Update: The Iraqi newspaper Azzaman is now quoting Behar’s statement to support its assertion that Iraqi Jews are refusing to be party to ‘the file of the Palestinian refugees’.
Ever since last week’s official launch by Israel’s Foreign ministry and the World Jewish Congress of the campaign for recognition and redress for Jewish refugees from Arab countries, it won’t have escaped your notice, dear reader, that Arab and anti-Zionist writers have been falling over themselves to find reasons why the campaign is a bad idea.
The latest salvo of criticism comes from the newly-formed Committee of Baghdadi Jews in Ramat Gan, of which Almog Behar, a young leftist Mizrahi poet, is a founder member. Needless to say, his pronouncements are grist to the anti-Zionist and Israel-bashing mill, and a statement on his Facebook page has already been eagerly seized upon by Electronic Intifada and Mondoweiss.
“The way the Israeli establishment uses our history from the 1950s is not in order to give us our rights back, but in order to get rid of the rights of the Palestinians, and avoid a peace agreement with them,” Behar wrote to the Electronic Intifada.” We are seeking to demand compensation for our lost property and assets from the Iraqi government -NOT from the Palestinian Authority – and we will not agree with the option that compensation for our property be offset by compensation by the lost property of others (meaning Palestinian refugees) or that said compensation be transferred to bodies that do not represent us (meaning the Israeli government).”
Hang on a minute, Almog. You haven’t been listening. Nowhere does Israel say that property compensation for Iraqi Jews will be offset by compensation for Palestinians. The current thinking is that both sets of refugees will be able to draw individual compensation from an international fund. This was an idea proposed by President Clinton at Camp David in 2000.
No one is talking about using claims by Jews from Arab countries to negate Palestinian rights. The organisationJustice for Jews from Arab Countries (JJAC) explicitly says : ” this is not a campaign against Palestinian refugees.”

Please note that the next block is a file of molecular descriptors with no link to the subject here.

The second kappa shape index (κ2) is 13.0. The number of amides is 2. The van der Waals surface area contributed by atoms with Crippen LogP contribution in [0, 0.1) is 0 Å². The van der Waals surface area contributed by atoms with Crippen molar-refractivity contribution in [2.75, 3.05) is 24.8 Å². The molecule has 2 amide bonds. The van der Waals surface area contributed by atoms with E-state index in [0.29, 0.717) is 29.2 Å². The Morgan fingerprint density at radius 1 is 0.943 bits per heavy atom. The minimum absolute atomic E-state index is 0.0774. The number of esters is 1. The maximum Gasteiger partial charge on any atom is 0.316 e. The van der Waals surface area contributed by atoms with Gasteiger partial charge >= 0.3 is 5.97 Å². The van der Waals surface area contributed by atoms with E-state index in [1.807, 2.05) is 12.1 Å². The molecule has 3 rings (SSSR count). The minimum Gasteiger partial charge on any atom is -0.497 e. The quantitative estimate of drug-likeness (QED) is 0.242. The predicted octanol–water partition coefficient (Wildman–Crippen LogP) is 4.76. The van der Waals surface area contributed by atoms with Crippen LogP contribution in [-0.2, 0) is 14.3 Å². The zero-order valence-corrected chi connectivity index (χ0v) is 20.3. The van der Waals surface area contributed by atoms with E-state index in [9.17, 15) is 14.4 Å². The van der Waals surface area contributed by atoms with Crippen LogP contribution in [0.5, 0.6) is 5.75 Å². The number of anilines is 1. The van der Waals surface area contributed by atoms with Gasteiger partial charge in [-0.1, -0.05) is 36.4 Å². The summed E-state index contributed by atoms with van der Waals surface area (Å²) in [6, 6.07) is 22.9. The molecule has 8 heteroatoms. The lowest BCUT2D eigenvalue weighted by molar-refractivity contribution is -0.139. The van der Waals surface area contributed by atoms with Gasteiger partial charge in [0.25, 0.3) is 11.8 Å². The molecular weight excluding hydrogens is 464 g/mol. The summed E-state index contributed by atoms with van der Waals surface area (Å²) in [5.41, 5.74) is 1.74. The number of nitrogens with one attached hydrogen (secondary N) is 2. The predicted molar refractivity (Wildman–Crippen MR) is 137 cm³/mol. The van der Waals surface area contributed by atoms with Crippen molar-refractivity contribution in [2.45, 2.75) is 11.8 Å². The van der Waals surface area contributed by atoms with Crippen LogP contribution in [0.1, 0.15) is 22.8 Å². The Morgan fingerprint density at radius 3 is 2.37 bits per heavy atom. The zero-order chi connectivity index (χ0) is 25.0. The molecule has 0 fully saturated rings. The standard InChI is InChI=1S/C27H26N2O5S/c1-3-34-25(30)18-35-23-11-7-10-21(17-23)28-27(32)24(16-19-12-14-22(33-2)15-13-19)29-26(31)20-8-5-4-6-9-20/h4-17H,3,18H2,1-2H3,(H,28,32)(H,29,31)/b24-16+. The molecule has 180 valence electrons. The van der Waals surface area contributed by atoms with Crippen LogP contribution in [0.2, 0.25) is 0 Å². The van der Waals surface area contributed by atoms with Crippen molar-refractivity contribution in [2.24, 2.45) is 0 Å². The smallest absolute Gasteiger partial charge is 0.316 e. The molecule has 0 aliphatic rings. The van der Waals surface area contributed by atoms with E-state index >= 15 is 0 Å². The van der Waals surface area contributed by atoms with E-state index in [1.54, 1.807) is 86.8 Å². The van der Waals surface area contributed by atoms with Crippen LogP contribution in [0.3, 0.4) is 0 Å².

Almog Behar’s Facebook statement continues: “our property in Iraq is something between us and Iraq and not between us and the Palestinians, and remembers also that most Palestinian property from 1948 was taken by the Ashkenazim and the state and not by Jews of the Arab world.”
Dream on, Almog. When the US set up the Iraqi Property Claims Commission after the invasion of 2003 to pay compensation to those whose property had been seized in Iraq, the property seized from Iraqi Jews in the 1950s (when the great exodus took place) was specifically excluded. As for Palestinian property being taken by Ashkenazim, how does Behar know? Has he done a survey? His statement certainly contradicts the fact that such was the housing shortage in Israel in the 1950s that a fair number ofpoor Mizrahimwere moved into abandoned Arab homes.
Behar’s Facebook statement then dredges up two old chestnuts from the 1950s: one is the belief that Israeli Prime Minister David Ben-Gurion and Iraqi Prime Minister Nuri as-Said cooked up a deal by which Ben-Gurion might have told Iraqi Prime minister Nuri as-Said that he is ‘authorized to take possession of the property and assets of Iraqi Jewry if he agreed to send them to Israel’.
The second is that staple of Arab propaganda accusing Israel and Mossad of the bombing of the Masouda Shem-Tov synagogue in Baghdad.
” If it is determined that Ben-Gurion did, in fact, carry out negotiations over the fate of Iraqi Jewish property and assets in 1950, and directed the Mossad to bomb the community’s synagogue in order to hasten our flight from Iraq,” Almog Behar writes,” we will file a suit in an international court demanding half of the sum total of compensation for our refugee status from the Iraqi government and half from the Israeli government.”
As for the first assertion, Almog has got it backwards – it was Nuri as-Said who premeditated the expulsion of Iraqi Jewry and their dispossession: Ben Gurion’s foreign minister Moshe Sharrett, who had for years resisted Nuri As-Said’s attempts to link the two sets of refugees, finally conceded after the Iraqi Parliament had passed a law in March 1951 freezing Jewish property, that Israel would be forced to take into account Palestinian property in a reckoning with Iraq. It is highly unlikely that Ben Gurion would have had talks with an Iraqi Prime Minister whose country had never signed the 1949 armistice agreement with Israel, and was still technically at war.
As far as the notorious bombs are concerned, this old chestnut was investigated by an Israeli court, and the Mossad operative Mordechai Ben Porat acquitted of any involvement. Point of No Return has disposed of this particular myth here.
The question remains: who are the members of this hitherto-unknown Ramat Gan Committee of Baghdadi Jews. Whom does it represent?
The Ramat Gan Committee most probably represents no-one but a handful of naive young post-Zionists. When it comes to making controversial statements on behalf of a tiny minority of radical Israelis, Almog Behar hasform. The vast majority of Iraqi Jews in Israel back the government in its initiative on refugee rights. This might as well be the Committee for the Appreciation of Zingoola (A highly-calorific desert popular among Mizrahi Jews).
Take my advice, Almog: stick to poetry.